One striking fact in the world economy is that countries grow at very different rates over time. It is natural to ask whether this growth diversity is due partially to the policies implemented. The traditional neoclassical growth theory built on Solow (1956), Cass (1965), and Koopmans (1965), however, has little to say about the long-run growth effects of economic policy since the long-run growth rate in that theory is exogenously determined by population growth and technology change.
Recent studies also cast doubt on using the transitional growth generated in the standard neoclassical model to explain observed growth diversity. 1/
Recent development in the growth theory, namely the endogenous growth approach launched by Romer (1986) and Lucas (1988), is capable of generating sustained growth based on the optimizing decisions of economic agents, without resorting to exogenous forces such as technical progress and population growth. By endogenizing the long-run rate of growth, this approach provides a theoretical basis for examining the role of policies in the determination of the rate of growth in a steady state as well as in a transition.
The past few years have witnessed a rapid expansion of literature that uses endogenous growth models to explore the growth implications of tax policies. Different theoretical and empirical results have been obtained concerning the relationship between income, consumption, and investment taxation and economic growth. This paper will survey the tax policy implications of various endogenous growth models, review quantitative results from cross-country regressions and simulations, and clarify the conditions behind different theoretical implications and empirical results on the growth taxation relationship.
This paper is organized as follows. Section II establishes a framework which contains the basic ingredients of various endogenous growth models, including models of endogenous growth driven by the accumulation of human capital, technological innovation, and/or public infrastructure. Section III focuses on the tax policy implications of the models laid out in the previous section, particularly the steady-state growth effects of income, consumption, and investment taxation. Transitional growth effects of taxation are also discussed. Section IV reviews the quantitative results from cross-country regressions and simulations on the growth effects of taxation. Section V discusses two extensions of the endogenous growth models laid out in Section I and their implications on the growth taxation relationship. One is the political economy models which endogenize tax policy, the other is the open economy models which allow different principles of international taxation and international capital movement. Section VI gives the paper’s conclusions.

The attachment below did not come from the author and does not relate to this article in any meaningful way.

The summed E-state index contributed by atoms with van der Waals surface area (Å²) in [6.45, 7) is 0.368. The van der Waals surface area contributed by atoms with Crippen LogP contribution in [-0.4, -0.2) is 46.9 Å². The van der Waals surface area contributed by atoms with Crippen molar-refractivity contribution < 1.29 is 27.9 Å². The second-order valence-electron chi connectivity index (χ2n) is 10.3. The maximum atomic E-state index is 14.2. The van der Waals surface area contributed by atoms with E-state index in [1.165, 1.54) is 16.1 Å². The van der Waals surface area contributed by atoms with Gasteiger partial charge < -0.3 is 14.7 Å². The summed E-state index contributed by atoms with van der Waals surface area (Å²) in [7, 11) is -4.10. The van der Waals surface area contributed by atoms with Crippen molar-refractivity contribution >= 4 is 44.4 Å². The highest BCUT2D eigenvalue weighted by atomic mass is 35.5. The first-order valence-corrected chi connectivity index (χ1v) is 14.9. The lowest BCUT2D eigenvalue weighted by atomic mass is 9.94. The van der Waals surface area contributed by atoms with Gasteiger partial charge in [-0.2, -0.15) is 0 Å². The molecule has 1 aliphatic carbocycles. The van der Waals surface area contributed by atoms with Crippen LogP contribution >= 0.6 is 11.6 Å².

II. Basic Ingredients of Endogenous Growth Models
Why can growth be sustained endogenously? To answer this question, we need to first understand why growth cannot be sustained (without exogenous forces) in traditional neoclassical growth models. The intuition is straightforward. Suppose goods are produced using labor and other inputs which we call the “k-factor.” Labor supply is constant, but the k-factor can be accumulated over time. The neoclassical production function implies that the real rate of return to the k-factor diminishes as it accumulates. As a result, there is no incentive in the long run to accumulate the k-factor, therefore no long-run growth. Growth can only occur during the transition from the current factor ratio to the steady-state factor ratio.
The endogenous growth approach overcomes this unpleasant feature of neoclassical growth theory by “making” the real rate of return to the k-factor nondecreasing. An economy-wide nondecreasing rate of return to the k-factor maintains incentive for k-factor accumulation, therefore long-run growth is sustained.
To obtain a nondecreasing rate of return to the k-factor, some mechanism must be found to offset the diminishing trend due to k-factor accumulation. Different endogenous growth models specify different offsetting factors. Let us call any of the offsetting factors the x-factor. Goods are produced with labor, the k-factor, and the x-factor according to the following Cobb-Douglas production function in each period t: 1/
where yt is output per worker, kt is the input of the k-factor, xt represents the impact of the x-factor, all at period t. A is a productivity parameter, which is assumed constant over time, and α is the share parameter, 0<α<1. Goods can be either consumed or used to increase the stock of the k-factor.
Following the conventional preference assumptions in the literature, we have the infinitely lived representative agent maximizing the discounted sum of utility from the consumption of goods